Gad ben Yaakov Avinu (1566 BCE-1441 BCE)
Rav Yechiel Michel of Krakow, author of Seder Gittin (1660)
Rav Aryeh Leib of Stanislov, author of Nachlas Aryeh (1749). The city of Stanisławów was founded in the year 1654 by the Hetman (commander) and Starosta (County Administrator) of the Halicz region, Jedrzej Potocki, and was named after his son Stanisław. Armenians and Jews were invited and promised, in the founding charter of the city of May 7, 1654, the right to settle in the city and the right to establish a house of prayer on the land that was given to them. In a special charter from September 17, 1662, Jedrzej Potocki granted the Jews (Żydzi talmudowi) the right to settle permanently in the city and the right to engage in commerce and crafts in the same measure as “the members of the Polish, Ruthenia and Armenian nations.” In 1732, the Jewish population was 1,470 souls from among a total population of 3,321
Rav Meir, Rav of Lelov and of Ostroha, author of Meir Nesivim (1789).
Rav Avraham Oppenheim, author of Eishel Avraham on Shulchan Aruch (1826). [Not to be confused with Rav Avraham Dovid Wahrman of Butchatch, author of a sefer with the same name – see 30 Tishrei.]
Rav Yosef Meir, Rav of Golina (1831).
Rav Yitzchak Schick of Karlin, the Keren Ora (1851)
Rav Meir Shapit of Kobrin, author of Nir Liyerushalmi (1872).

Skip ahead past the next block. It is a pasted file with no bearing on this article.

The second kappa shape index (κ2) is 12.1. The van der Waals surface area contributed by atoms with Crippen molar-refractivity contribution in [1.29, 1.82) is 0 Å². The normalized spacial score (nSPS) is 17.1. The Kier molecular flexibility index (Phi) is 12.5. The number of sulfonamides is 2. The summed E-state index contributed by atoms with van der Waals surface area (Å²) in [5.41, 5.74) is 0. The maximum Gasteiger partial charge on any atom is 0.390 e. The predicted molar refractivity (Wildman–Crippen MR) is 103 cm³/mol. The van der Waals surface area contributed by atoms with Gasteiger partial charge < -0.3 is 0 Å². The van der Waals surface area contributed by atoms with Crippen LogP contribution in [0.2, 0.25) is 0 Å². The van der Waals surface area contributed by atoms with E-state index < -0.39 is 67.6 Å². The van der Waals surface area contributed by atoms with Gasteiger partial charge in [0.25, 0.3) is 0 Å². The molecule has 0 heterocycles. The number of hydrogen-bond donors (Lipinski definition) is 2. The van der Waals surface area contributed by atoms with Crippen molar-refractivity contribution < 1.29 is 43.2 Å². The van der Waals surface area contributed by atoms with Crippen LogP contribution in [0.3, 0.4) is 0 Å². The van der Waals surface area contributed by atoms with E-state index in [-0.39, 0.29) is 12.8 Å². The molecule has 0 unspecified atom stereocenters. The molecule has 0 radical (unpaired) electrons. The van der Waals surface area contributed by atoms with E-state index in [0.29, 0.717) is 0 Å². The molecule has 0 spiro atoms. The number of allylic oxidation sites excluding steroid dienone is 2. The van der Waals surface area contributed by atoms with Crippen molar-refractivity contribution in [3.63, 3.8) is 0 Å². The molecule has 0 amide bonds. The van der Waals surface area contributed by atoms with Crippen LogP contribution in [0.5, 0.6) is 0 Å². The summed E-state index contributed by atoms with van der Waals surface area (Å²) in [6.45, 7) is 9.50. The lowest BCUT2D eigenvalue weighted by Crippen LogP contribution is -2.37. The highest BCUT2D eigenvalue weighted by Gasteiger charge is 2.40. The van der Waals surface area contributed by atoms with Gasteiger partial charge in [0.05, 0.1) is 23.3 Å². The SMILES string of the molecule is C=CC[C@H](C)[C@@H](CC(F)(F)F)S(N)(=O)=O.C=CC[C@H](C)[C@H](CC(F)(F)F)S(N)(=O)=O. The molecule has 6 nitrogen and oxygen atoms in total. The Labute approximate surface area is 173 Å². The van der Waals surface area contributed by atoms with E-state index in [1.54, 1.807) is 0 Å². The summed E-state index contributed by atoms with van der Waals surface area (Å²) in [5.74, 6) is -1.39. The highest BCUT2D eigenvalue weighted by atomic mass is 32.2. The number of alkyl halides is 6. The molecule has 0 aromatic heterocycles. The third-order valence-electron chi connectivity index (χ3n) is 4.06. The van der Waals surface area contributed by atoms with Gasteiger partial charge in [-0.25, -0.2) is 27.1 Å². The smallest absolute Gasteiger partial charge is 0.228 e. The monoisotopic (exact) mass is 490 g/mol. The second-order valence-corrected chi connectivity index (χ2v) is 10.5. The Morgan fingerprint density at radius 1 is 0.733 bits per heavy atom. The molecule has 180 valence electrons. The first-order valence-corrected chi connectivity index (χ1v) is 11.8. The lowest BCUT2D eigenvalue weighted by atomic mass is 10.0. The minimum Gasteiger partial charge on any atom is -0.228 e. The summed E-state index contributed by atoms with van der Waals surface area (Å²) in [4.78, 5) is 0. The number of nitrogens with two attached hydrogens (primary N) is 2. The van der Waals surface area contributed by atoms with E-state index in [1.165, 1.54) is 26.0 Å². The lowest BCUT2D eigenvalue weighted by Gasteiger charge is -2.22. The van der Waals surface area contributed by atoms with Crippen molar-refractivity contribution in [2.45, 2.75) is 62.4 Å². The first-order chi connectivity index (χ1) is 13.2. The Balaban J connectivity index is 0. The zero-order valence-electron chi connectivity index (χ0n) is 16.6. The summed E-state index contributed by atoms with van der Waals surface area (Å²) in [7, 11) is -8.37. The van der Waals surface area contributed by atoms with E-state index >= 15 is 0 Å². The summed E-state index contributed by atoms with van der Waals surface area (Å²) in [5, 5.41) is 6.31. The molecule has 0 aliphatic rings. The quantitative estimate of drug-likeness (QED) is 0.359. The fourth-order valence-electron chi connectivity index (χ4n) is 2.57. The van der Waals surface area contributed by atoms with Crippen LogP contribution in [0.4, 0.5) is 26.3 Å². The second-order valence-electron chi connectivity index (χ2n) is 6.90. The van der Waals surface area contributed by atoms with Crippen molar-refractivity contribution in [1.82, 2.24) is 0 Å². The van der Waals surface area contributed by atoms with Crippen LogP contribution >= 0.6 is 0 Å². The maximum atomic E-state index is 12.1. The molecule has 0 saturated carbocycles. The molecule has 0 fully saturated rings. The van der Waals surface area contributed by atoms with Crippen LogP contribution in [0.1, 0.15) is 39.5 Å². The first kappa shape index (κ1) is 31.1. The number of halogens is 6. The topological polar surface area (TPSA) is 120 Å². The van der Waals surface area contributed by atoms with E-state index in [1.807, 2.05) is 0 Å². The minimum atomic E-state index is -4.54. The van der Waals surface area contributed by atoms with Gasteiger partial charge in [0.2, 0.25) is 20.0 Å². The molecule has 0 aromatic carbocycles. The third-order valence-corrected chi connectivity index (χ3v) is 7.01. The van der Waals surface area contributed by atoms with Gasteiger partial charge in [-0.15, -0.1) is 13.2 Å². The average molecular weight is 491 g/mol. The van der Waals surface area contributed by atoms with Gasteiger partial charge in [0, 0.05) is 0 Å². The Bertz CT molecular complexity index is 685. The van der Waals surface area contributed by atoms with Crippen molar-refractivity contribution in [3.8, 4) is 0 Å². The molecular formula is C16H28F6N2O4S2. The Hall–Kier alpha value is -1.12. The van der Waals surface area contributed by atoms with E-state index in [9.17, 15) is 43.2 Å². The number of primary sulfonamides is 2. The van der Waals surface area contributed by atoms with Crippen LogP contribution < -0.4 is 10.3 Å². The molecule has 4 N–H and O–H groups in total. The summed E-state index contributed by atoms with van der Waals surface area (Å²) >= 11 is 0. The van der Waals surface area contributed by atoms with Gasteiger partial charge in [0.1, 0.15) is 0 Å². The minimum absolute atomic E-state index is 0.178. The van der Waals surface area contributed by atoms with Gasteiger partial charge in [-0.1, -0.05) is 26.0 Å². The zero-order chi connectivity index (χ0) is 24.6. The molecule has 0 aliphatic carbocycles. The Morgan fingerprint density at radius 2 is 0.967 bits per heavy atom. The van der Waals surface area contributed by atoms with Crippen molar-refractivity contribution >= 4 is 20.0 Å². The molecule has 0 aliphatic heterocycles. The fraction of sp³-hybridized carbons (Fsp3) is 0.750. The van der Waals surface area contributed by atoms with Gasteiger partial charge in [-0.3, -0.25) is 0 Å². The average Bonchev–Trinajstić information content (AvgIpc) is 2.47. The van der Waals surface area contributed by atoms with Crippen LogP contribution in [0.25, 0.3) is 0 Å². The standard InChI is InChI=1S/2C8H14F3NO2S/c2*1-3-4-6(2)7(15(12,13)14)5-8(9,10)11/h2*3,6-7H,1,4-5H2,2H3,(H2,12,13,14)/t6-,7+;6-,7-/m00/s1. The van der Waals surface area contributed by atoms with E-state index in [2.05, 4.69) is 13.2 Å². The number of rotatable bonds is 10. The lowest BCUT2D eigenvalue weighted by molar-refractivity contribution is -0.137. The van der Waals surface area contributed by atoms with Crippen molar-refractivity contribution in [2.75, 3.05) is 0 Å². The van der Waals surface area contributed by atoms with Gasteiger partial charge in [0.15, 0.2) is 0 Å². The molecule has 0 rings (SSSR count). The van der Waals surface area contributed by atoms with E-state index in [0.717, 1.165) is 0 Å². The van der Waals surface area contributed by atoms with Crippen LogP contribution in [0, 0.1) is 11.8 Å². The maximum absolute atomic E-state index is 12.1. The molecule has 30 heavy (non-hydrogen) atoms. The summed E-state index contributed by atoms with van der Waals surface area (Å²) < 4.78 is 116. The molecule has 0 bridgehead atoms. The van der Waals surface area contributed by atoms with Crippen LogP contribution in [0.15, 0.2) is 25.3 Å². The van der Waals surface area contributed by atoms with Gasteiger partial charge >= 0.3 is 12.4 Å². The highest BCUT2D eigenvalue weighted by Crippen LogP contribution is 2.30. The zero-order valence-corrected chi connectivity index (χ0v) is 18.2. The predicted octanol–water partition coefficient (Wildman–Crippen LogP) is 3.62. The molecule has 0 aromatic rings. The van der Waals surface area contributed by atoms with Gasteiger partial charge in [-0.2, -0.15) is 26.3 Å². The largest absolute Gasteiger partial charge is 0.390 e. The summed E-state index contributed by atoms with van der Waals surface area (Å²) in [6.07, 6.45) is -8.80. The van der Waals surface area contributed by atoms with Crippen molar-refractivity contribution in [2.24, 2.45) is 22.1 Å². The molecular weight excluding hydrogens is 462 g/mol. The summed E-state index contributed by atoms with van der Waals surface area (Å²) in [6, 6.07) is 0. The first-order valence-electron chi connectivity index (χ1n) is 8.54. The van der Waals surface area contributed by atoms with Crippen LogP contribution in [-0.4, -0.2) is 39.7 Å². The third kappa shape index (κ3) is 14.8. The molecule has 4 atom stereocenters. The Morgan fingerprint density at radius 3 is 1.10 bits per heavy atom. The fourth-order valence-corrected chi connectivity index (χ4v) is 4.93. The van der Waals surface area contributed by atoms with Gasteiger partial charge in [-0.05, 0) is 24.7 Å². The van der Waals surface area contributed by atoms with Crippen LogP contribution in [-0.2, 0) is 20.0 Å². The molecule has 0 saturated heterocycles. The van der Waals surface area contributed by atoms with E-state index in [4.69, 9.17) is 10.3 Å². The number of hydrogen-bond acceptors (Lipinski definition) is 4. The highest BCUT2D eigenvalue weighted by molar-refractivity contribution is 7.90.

Rav Dov Beirish Weidenfeld, the Tchebiner Rav (1881-1965). His maternal grandfather was the seventh link in an unbroken chain of poskim beginning with the Shach. Beirishel’s paternal grandfather was a disciple of R’ Yaakov Loeberbaum, author of Nesivos HaMishpat. His father, Rav Yaakov Weidenfeld, founder of the Kochar MiYaakov Yeshiva, was his primary teacher until he was nifter in 1894, just two weeks prior to Reb Beirishel’s Bar Mitzvah. Thereafter, he became a student of his two older brothers, Rav Yitzchak of Horimlov (where Beirishel was also born) and Rav Nachum of Dombrova. At the age of 19, Rav Beirish married Rebbetzin Yachat, the daughter of Rav Yisrael Yosef Kluger of Tchebin. At the age of 24, he received semicha from Rav Yitzchak Shmelkish, the Beis Yitzchak. His wife administered a modest coal business to support him. In 1923, after 20 years of learning, he assumed the title of the Tchebiner Rav. Along with his wife and youngest daughter, the Rav was deported to Sverdelovsk, Siberia, in late 1940. With the dissolution of the labor camp, the Rav escaped to Buchara. The Tshebiner Rav arrived on the eve of Pesach, 1946, in Jerusalem, which he was to call home for the rest of his life, settling in the Shaarei Chessed neighborhood. His response were collected in the sefer Doveiv Meisharim. His son-in-law and successor as Rosh Yeshivah of Kochav MiYaakov was Rav Baruch Shimon Schneersohn.